The Devil You Know
The “historical” prompt in the TBR Challenge always used to be something of a busman’s holiday for yours truly, because in the past, I read historical romance almost exclusively. But the scarcity of really good HR on offer over the past couple of years has seen a bit of a change in my reading habits, and I’ve turned more and more often to other sub-genres to find what I crave from romance novels. Still, HR remains my first love and when looking through my Kindle for likely prospects, I decided on a relatively new release, Sophia Holloway’s The Devil You Know from 2017, which, while having a few flaws and treading a well-worn path, was nonetheless an enjoyable read from an author with a distinctive voice and a deft touch.
Kitty Elford, half-sister of Lord Bidford, is furious when her brother announces he’s basically sold her hand in marriage to a notorious rake because his – Bidford’s – betrothed refuses to set foot in the house until Kitty leaves it. Kitty is given no choice in the matter, and reasons that marriage to George Anstruther, Earl of Ledbury, is preferable to remaining under her obnoxious, penny-pinching brother’s roof, so when the prospective groom arrives to make his offer, Kitty makes no bones about accepting.
“I do not consider myself a romantic, my lord. I do not think that rakes reform, so I am unlikely to be shocked by your behaviour, however disappointing.”
Ledbury isn’t completely sure how he ended up conversing with Bidford and agreeing to offer for the man’s half-sister – having been a little foxed at the time – but he needs an heir and the lady’s generous dowry is certainly not something to be sneezed at. He has to marry someone, so why not the Honourable Catherine Elford? Being married won’t change anything much; he can continue to cut a swathe through the beds of the married ladies of the ton and “a sensible woman who would let him continue in his way of life without fuss” will be just the thing.
The bulk of the story deals with how these two complete strangers set about navigating the waters of their marriage, and it’s charming for the most part, watching Kitty and Ledbury forge the beginnings of a relationship. After a disastrous wedding night (which is simply referred to – this is a ‘closed door’ romance) – for which Ledbury is brought to see he should take most of the blame, seeing as his bride is (or was) a complete innocent – Ledbury determines to try to do better, determining that if he’s to have that ‘comfortable’ marriage he’s envisaged, he should perhaps try to be friends with his new wife. In order to do that, however, he’ll need to approach Kitty in a completely different manner to all the other women who have fallen under his spell and into his bed.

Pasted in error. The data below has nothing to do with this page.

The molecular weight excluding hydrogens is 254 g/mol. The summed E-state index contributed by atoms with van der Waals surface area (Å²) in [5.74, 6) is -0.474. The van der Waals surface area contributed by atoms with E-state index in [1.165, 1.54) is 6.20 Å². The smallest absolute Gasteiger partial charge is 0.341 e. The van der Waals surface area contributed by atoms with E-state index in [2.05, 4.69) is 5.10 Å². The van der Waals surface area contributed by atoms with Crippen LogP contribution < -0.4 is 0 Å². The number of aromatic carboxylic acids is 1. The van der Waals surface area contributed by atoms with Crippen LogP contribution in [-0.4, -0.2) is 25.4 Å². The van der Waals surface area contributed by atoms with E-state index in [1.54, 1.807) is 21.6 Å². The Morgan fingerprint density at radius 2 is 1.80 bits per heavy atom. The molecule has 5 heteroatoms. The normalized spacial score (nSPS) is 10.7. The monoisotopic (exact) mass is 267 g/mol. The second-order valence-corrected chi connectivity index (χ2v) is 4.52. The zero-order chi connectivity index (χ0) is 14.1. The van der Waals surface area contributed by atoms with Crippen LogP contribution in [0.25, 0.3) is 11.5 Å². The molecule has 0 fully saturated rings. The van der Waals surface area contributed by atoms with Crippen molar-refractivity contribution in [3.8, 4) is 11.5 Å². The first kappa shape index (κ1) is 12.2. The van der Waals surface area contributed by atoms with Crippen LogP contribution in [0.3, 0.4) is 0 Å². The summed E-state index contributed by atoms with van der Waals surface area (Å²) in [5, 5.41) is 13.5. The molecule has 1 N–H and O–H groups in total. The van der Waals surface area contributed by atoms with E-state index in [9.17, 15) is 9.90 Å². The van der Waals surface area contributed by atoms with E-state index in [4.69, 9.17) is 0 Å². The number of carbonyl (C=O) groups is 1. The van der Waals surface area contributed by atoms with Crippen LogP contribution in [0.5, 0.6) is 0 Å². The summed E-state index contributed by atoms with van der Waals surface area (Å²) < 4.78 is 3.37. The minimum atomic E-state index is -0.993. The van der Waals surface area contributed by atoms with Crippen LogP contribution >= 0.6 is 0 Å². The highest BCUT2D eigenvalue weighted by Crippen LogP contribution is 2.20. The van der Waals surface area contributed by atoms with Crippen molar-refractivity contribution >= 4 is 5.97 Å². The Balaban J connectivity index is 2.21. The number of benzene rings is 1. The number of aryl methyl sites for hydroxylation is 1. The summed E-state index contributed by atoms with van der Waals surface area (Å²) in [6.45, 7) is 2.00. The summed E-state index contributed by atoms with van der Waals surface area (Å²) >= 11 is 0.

Kitty is indeed a sensible young woman, but is also well aware of how easy it would be to fall in love with for her handsome, charming husband, and of what a disaster it would be were she to let that happen. She could only ever be a temporary diversion for him before he returns to his philandering ways, and she’s determined not to let him break her heart. She’s quick-witted, poised, competent and possessed of considerable insight; she says what she thinks, often with comical results, but sometimes goes a little too far, especially when her instinct for self-protection kicks in, and steers her towards making the wrong assumptions.
The author does a terrific job of showing Kitty and Ledbury gradually falling for each other – even if, on his part, Ledbury has no idea that’s what’s going on. They talk, they take long rides together and they’re both refreshingly honest with each other; Ledbury knows he can’t erase his past and Kitty knows it would be unfair of her to hold it against him, but he understands how society works and is at pains to ensure that Kitty is able to hold her head up as she takes her place as his countess. Sometimes in stories like this one, the heroine can be too good to be true, but that’s not the case here, because while Ledbury can be self-centred and ill-tempered (and is very well aware of both those traits), Kitty has her faults, too. Sometimes, her witticisms are barbed and too waspish and, in the later part of the book especially, she can be somewhat ‘holier-than-thou’. But these faults just make both of them that bit more human and endearing.
The tone of the book is fairly light and breezy – dare I say that there’s an almost Heyeresque quality to it overall? The dialogue sparkles, the characters are engaging and the author imbues the novel with a strong sense of time and place, but I found myself knocking grade-points off for a late-book plot-point that felt overly contrived and really out of place. There’s also a scorned former mistress out to make trouble – she made quite a juicy villain, actually – and her machinations, together with Ledbury’s tendency to over-react at times would have been enough on their own to create the tension needed to keep moving the story forward.
The fact that there are no sex scenes in the book may be off-putting for some, but I honestly didn’t miss them, because Kitty and Ledbury have great chemistry and the heated moments they share (while fully clothed!) are nicely done and provide just the right sort of frisson to fit the story. In short, The Devil You Know was an entertaining read in the vein of the Traditional Regency and I’d certainly recommend it.